2020-2021 Trócaire Annual ReportRead now
Tension and violence is mounting in Israel and Palestine. The US has made the controversial move to relocate its Israel embassy to Jerusalem. At the same time as the opening ceremony of the new embassy on Monday, live ammunition was being fired by the Israeli army on unarmed demonstrators in Gaza.
We have received shocking reports from our partners on the ground about the violence.
The Palestinian Center for Human Rights has reported from scenes in Gaza. In one day alone, dozens of people have been killed, including children. Hundreds more have been injured.
“Firing live ammunition at Gaza demonstrators shows appalling indifference to human life” says Hagai El-Ad, director of our partner B’Tselem, a leading Israeli human rights organisation.
“The demonstrations held in Gaza today came as no surprise. Israel had plenty of time to come up with alternate approaches for dealing with the protests, apart from firing live ammunition”.
In Gaza, after twelve years of economic blockade, young people see no hope for the future. Depression is widespread, suicide is now common and there are few opportunities for any kind of personal development.
With a population of nearly two million people locked inside a tiny strip of land, the greatest desire of young people is for the freedom to move, a freedom denied to them.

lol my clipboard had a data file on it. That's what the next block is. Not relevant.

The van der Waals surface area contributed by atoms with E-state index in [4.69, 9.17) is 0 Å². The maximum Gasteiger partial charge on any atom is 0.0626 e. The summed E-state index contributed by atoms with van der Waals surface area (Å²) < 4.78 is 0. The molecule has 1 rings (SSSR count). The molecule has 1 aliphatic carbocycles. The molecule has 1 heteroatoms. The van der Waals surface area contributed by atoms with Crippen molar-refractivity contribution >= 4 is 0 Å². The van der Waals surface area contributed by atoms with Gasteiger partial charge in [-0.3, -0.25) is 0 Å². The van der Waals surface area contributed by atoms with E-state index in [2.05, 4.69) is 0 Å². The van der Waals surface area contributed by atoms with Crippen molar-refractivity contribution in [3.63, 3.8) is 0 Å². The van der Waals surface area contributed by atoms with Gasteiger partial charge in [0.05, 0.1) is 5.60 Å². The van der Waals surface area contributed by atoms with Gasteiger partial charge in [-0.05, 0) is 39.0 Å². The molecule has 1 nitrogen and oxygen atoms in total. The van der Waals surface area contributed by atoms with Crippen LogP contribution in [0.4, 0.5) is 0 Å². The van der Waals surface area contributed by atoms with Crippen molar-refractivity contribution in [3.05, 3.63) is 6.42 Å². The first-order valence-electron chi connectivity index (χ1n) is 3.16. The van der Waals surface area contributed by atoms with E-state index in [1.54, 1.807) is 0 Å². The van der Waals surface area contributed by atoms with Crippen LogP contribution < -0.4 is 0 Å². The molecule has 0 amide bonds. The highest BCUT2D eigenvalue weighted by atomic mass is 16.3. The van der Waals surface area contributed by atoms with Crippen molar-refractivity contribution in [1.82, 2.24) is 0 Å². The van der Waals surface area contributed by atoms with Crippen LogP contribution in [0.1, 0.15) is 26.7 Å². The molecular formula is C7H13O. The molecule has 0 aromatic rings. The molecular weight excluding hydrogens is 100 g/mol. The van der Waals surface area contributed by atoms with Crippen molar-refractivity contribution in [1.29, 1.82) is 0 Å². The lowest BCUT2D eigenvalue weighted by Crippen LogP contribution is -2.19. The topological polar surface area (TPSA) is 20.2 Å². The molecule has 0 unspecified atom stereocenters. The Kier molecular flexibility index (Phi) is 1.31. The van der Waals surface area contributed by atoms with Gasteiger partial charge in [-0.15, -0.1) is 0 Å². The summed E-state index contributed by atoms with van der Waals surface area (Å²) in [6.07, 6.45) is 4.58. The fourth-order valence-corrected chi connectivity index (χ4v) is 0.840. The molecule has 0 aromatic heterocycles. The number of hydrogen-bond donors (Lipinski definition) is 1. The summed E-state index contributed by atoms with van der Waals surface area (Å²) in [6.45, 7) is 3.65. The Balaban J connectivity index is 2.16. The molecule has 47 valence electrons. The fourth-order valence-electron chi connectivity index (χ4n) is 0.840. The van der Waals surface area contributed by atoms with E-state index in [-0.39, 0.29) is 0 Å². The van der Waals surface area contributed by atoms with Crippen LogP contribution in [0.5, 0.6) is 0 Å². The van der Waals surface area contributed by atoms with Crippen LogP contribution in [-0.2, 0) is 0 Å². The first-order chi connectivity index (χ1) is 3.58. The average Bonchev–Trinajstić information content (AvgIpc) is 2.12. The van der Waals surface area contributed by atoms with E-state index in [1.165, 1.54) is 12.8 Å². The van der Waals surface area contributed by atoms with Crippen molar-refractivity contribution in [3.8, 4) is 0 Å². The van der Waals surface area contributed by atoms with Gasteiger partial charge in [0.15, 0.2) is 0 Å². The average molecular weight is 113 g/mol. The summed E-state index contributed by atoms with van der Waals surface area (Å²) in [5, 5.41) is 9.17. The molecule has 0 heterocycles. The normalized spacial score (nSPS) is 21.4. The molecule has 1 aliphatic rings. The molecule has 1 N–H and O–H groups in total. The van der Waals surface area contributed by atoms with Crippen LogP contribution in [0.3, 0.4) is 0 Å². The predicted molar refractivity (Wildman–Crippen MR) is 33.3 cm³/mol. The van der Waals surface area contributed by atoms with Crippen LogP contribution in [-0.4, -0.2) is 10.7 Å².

The significant reduction in humanitarian funding for Gaza by the United States makes the 80% of the population who rely on this support even more vulnerable.
The remains of a building bombed during the 2014 assault.
In the West Bank the continuous expropriation of Palestinian homes, land and resources has gone on uninterrupted for decades. This has left people with deep feelings of being abandoned.
“Are we not human beings? Do we not have rights? Please don’t forget us”, is a common cry.
The Palestinian people have rights; to their homes, their land and the enjoyment and use of their natural resources. At a more fundamental level there is the right to have their humanity acknowledged and to be treated with dignity and as equals.
The reality, unfortunately, both in Gaza and the West Bank, is far from this ideal.
Of course, even in the midst of despair, the human spirit finds reasons to hope; it does spring eternal.
The Irish government can help keep hope alive by recognising the State of Palestine.
Such a step would be timely in countering Trump’s inflammatory move of the US embassy. This small yet significant step would send a clear message that the Irish people support a negotiated peace between Israel and Palestine. A peace that is based on mutual respect, dignity and equality.
We must try to do what we can to keep hope alive.